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9 trends That Will Move the ART WORLD Forward

Based on a survey presented in the Summer 2020 issue of ARTnews.

The Market Will Expand Online… In March, when Jodi Pollack, co-worldwide head of Sotheby’s 20th Century Design, moved her mid-season sale online, she and others in her department were concerned. What ended up happening was better than they expected.

Over the past decade at Christie’s, figures for live bidding have gone down while those for online bidding have gone up. “People learn about the objects and experience them fundamentally differently than ten years ago,” said Marc Porter, chairman of Christie’s Americas. Art and Science Will Come Together As scientists have worked on issues as overwhelming and abstract as climate change, artists have been active for their part helping convey complicated matters by other means. 

The environmentally minded TBA21-Academy has commissioned research-intensive artworks related to the warming of the world’s oceans and problems that will inevitably result. More and more institutions are following similar lines to devise scientific endeavors in increasingly ambitious ways.

Collectivity and Collaboration Will Be the Way Forward

“Collectivity is always in the air because we as people belong to a whole, and one of the interesting things about the art world is, it allows you to pose questions about the nature of that belonging over and over again—that’s what artists do,” said David Lewis, whose namesake gallery in New York participated in mega-dealer David Zwirner’s shared online “Platform” viewing-room program this past spring.

Art Shipping Will Go Green… Shipping art around the globe can leave a deep carbon footprint. A “fantastic amount of waste” is how Andrew Stramentov characterized what he saw while working in various capacities for businesses like Gagosian gallery and Sotheby’s. That’s why he set out to create a sustainable shipping product that was smart in terms of climate and tough in terms of protection.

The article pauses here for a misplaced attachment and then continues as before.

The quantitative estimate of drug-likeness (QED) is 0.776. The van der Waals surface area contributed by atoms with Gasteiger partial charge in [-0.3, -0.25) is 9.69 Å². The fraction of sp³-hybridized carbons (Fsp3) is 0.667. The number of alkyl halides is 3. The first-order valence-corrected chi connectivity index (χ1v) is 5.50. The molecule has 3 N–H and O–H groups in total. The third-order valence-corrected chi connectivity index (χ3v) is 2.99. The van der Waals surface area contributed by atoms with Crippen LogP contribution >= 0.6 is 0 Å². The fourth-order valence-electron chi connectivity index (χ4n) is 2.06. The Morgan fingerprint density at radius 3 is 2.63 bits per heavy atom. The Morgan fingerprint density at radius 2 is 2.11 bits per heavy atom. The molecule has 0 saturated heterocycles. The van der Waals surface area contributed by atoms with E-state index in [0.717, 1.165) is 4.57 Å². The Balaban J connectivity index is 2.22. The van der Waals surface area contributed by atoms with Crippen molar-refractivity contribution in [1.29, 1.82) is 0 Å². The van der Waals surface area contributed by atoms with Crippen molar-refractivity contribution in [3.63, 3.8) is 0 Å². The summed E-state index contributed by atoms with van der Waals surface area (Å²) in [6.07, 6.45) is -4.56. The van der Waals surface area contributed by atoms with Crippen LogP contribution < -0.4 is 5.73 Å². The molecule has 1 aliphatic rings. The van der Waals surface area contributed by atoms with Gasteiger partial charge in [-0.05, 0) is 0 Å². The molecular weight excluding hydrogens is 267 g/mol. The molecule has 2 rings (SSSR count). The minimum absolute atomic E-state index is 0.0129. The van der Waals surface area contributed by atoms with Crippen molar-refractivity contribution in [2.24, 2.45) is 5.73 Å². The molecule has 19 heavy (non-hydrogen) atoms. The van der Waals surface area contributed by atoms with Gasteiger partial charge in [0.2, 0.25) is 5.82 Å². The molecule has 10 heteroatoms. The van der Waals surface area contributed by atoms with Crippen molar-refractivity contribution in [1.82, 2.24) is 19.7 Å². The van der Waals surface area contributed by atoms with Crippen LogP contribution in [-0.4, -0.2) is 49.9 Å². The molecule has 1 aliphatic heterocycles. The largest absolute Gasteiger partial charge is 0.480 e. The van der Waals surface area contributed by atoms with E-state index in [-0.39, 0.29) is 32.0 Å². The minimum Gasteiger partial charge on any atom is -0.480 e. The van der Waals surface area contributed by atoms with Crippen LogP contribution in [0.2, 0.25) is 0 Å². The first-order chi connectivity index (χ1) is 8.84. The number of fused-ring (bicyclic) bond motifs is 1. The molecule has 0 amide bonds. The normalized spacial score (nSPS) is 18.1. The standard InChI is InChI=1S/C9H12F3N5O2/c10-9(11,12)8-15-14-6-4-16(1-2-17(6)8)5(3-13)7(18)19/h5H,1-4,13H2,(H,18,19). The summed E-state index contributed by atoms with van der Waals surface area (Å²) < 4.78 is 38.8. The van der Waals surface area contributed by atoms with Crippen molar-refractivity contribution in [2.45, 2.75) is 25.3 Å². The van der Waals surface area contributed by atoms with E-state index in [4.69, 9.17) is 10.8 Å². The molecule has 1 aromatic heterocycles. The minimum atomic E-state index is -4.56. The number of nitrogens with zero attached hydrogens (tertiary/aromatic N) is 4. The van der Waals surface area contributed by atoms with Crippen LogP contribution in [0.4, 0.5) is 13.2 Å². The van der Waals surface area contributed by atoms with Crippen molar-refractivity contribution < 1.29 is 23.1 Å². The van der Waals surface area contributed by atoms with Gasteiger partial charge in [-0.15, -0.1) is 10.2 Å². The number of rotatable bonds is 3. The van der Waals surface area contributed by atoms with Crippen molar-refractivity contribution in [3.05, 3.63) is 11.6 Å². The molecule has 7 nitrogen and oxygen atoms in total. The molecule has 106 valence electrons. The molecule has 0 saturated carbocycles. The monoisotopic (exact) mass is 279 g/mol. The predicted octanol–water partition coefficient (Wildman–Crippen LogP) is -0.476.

So Will Artists’ Choice of Materials “This is the moment of the most immaterial art we will have,” said Lucia Pietroiusti, curator of a long-running General Ecology research project at the Serpentine Galleries in London. 

“There is a sense that materials should be let go.” Translation: the art world is ready to consider the ecological ramifications of how it operates, particularly when it comes to the very things artists are using to make their work. Artists Will Be Nonexclusive

As the conventional thinking goes, when a mega-gallery sweeps in to take on an artist, that artist’s former dealers—often the ones who built their careers—get left by the wayside.  But that may be changing. More and more, artists are moving up, down, and sideways while retaining relationships with galleries working at different scales. 

Net Art Will Make a Comeback Net art (or, as its originators tend to call it) burst onto the scene in the mid to late 1990s and had tech geeks and artists enthralled—remember “new media”?—for about five years. 

Then it receded. Recently, the genre has come in not only for reappraisal but resurgence. 

Surrealism Will Continue Its Rise on the Market “Recent years have shown a rapidly ascending market for [René] Magritte,” Emmanuel Di Donna, director of New York’s Di Donna Galleries. Since then, Surrealists have only continued their market climb, with artists like Magritte, Max Ernst, and Salvador Dalí seeing increasing auction figures and establishing the movement’s legacy at the forefront of global collecting.

Hypebeasts Will Roar Louder

With the boundaries between traditional collecting categories and luxury markets continuing to blur, the time is ripe for an even bigger explosion of interest in hype sales, a realm of the art market with intensifying interest in pop culture and cross-branded collectibles. As a new class of younger prospective buyers looks to invest, the auction houses have stepped up with sales featuring limited editions and offerings conceived collaboratively between artists and designers.

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